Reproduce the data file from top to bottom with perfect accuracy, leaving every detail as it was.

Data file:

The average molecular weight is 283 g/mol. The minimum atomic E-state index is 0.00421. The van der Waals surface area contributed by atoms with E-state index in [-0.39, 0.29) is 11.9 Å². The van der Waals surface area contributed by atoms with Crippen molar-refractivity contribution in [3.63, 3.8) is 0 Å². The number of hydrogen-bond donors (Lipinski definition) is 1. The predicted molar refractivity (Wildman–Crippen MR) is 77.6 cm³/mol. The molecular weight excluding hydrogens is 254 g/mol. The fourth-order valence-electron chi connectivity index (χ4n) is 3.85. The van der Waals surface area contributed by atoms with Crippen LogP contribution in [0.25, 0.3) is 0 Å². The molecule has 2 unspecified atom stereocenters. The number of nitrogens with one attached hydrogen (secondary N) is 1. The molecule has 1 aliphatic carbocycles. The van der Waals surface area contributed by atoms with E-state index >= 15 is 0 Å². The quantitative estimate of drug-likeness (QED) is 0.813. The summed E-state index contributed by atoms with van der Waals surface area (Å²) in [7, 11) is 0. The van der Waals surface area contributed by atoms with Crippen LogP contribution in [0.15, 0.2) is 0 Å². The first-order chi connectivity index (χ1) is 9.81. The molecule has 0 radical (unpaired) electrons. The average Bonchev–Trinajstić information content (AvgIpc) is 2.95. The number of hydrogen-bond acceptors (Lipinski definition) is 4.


The average molecular weight is 283 g/mol. The minimum atomic E-state index is 0.00421. The van der Waals surface area contributed by atoms with E-state index in [-0.39, 0.29) is 11.9 Å². The van der Waals surface area contributed by atoms with Crippen molar-refractivity contribution in [3.63, 3.8) is 0 Å². The number of hydrogen-bond donors (Lipinski definition) is 1. The predicted molar refractivity (Wildman–Crippen MR) is 77.6 cm³/mol. The molecular weight excluding hydrogens is 254 g/mol. The fourth-order valence-electron chi connectivity index (χ4n) is 3.85. The van der Waals surface area contributed by atoms with Crippen LogP contribution in [0.25, 0.3) is 0 Å². The molecule has 2 unspecified atom stereocenters. The number of nitrogens with one attached hydrogen (secondary N) is 1. The molecule has 1 aliphatic carbocycles. The van der Waals surface area contributed by atoms with E-state index >= 15 is 0 Å². The quantitative estimate of drug-likeness (QED) is 0.813. The summed E-state index contributed by atoms with van der Waals surface area (Å²) in [7, 11) is 0. The van der Waals surface area contributed by atoms with Crippen LogP contribution in [0.15, 0.2) is 0 Å². The first-order chi connectivity index (χ1) is 9.81. The molecule has 0 radical (unpaired) electrons. The average Bonchev–Trinajstić information content (AvgIpc) is 2.95. The number of hydrogen-bond acceptors (Lipinski definition) is 4.